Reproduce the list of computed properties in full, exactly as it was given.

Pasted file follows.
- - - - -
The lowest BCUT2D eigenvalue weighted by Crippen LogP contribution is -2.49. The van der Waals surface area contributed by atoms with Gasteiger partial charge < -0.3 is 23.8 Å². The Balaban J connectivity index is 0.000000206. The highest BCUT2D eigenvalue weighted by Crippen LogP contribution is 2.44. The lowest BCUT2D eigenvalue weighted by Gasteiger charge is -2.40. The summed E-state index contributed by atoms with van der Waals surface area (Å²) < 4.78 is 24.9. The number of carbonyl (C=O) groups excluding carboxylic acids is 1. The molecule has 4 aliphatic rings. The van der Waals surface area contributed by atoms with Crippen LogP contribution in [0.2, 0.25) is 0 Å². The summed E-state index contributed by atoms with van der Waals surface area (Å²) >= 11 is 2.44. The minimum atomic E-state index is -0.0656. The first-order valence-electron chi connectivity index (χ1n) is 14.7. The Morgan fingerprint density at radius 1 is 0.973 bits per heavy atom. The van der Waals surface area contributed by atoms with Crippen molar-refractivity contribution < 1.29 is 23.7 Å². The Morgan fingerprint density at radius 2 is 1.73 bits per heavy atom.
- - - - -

The lowest BCUT2D eigenvalue weighted by Crippen LogP contribution is -2.49. The van der Waals surface area contributed by atoms with Gasteiger partial charge < -0.3 is 23.8 Å². The Balaban J connectivity index is 0.000000206. The highest BCUT2D eigenvalue weighted by Crippen LogP contribution is 2.44. The lowest BCUT2D eigenvalue weighted by Gasteiger charge is -2.40. The summed E-state index contributed by atoms with van der Waals surface area (Å²) < 4.78 is 24.9. The number of carbonyl (C=O) groups excluding carboxylic acids is 1. The molecule has 4 aliphatic rings. The van der Waals surface area contributed by atoms with Crippen LogP contribution in [0.2, 0.25) is 0 Å². The summed E-state index contributed by atoms with van der Waals surface area (Å²) >= 11 is 2.44. The minimum atomic E-state index is -0.0656. The first-order valence-electron chi connectivity index (χ1n) is 14.7. The Morgan fingerprint density at radius 1 is 0.973 bits per heavy atom. The van der Waals surface area contributed by atoms with Crippen molar-refractivity contribution < 1.29 is 23.7 Å². The Morgan fingerprint density at radius 2 is 1.73 bits per heavy atom.